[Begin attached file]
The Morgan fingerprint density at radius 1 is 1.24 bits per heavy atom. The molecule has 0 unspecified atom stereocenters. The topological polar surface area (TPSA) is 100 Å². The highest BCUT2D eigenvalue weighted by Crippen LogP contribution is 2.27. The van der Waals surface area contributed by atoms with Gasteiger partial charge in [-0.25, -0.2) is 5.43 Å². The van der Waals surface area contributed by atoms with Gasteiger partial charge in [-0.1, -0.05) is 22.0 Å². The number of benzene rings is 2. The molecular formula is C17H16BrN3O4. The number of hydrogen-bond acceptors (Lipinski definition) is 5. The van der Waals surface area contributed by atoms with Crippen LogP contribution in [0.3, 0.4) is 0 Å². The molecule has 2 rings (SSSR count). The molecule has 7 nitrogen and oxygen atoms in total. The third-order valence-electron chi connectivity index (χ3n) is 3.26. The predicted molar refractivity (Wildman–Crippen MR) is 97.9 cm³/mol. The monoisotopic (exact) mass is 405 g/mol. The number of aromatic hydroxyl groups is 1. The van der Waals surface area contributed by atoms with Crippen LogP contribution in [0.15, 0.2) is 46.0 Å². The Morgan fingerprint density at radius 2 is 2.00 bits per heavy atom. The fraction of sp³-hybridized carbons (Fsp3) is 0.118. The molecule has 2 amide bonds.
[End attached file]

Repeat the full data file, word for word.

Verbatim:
The Morgan fingerprint density at radius 1 is 1.24 bits per heavy atom. The molecule has 0 unspecified atom stereocenters. The topological polar surface area (TPSA) is 100 Å². The highest BCUT2D eigenvalue weighted by Crippen LogP contribution is 2.27. The van der Waals surface area contributed by atoms with Gasteiger partial charge in [-0.25, -0.2) is 5.43 Å². The van der Waals surface area contributed by atoms with Gasteiger partial charge in [-0.1, -0.05) is 22.0 Å². The number of benzene rings is 2. The molecular formula is C17H16BrN3O4. The number of hydrogen-bond acceptors (Lipinski definition) is 5. The van der Waals surface area contributed by atoms with Crippen LogP contribution in [0.3, 0.4) is 0 Å². The molecule has 2 rings (SSSR count). The molecule has 7 nitrogen and oxygen atoms in total. The third-order valence-electron chi connectivity index (χ3n) is 3.26. The predicted molar refractivity (Wildman–Crippen MR) is 97.9 cm³/mol. The monoisotopic (exact) mass is 405 g/mol. The number of aromatic hydroxyl groups is 1. The van der Waals surface area contributed by atoms with Crippen LogP contribution in [0.15, 0.2) is 46.0 Å². The Morgan fingerprint density at radius 2 is 2.00 bits per heavy atom. The fraction of sp³-hybridized carbons (Fsp3) is 0.118. The molecule has 2 amide bonds.